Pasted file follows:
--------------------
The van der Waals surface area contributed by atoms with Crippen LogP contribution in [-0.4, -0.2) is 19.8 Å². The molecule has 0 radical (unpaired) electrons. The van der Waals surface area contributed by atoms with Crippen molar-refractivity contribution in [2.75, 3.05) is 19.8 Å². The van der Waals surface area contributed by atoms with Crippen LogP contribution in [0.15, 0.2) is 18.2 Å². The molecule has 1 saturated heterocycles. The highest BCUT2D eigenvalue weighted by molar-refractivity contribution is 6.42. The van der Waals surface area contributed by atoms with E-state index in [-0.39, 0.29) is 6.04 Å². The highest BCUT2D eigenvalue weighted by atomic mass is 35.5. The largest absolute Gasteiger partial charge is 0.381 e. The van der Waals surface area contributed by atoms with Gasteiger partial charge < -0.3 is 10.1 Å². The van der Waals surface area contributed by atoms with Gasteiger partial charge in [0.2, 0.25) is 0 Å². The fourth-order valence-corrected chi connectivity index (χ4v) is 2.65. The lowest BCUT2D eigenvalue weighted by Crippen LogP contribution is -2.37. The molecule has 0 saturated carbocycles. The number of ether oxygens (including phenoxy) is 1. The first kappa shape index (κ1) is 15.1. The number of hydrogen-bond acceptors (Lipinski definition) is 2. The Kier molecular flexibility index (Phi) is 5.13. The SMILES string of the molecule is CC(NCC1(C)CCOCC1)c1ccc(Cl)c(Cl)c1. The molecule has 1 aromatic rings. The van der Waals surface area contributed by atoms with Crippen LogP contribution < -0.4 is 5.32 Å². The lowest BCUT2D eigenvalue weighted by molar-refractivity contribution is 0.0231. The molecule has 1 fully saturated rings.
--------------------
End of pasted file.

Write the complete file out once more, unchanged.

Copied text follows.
The van der Waals surface area contributed by atoms with Crippen LogP contribution in [-0.4, -0.2) is 19.8 Å². The molecule has 0 radical (unpaired) electrons. The van der Waals surface area contributed by atoms with Crippen molar-refractivity contribution in [2.75, 3.05) is 19.8 Å². The van der Waals surface area contributed by atoms with Crippen LogP contribution in [0.15, 0.2) is 18.2 Å². The molecule has 1 saturated heterocycles. The highest BCUT2D eigenvalue weighted by molar-refractivity contribution is 6.42. The van der Waals surface area contributed by atoms with E-state index in [-0.39, 0.29) is 6.04 Å². The highest BCUT2D eigenvalue weighted by atomic mass is 35.5. The largest absolute Gasteiger partial charge is 0.381 e. The van der Waals surface area contributed by atoms with Gasteiger partial charge < -0.3 is 10.1 Å². The van der Waals surface area contributed by atoms with Gasteiger partial charge in [0.2, 0.25) is 0 Å². The fourth-order valence-corrected chi connectivity index (χ4v) is 2.65. The lowest BCUT2D eigenvalue weighted by Crippen LogP contribution is -2.37. The molecule has 0 saturated carbocycles. The number of ether oxygens (including phenoxy) is 1. The first kappa shape index (κ1) is 15.1. The number of hydrogen-bond acceptors (Lipinski definition) is 2. The Kier molecular flexibility index (Phi) is 5.13. The SMILES string of the molecule is CC(NCC1(C)CCOCC1)c1ccc(Cl)c(Cl)c1. The molecule has 1 aromatic rings. The van der Waals surface area contributed by atoms with Crippen LogP contribution < -0.4 is 5.32 Å². The lowest BCUT2D eigenvalue weighted by molar-refractivity contribution is 0.0231. The molecule has 1 fully saturated rings.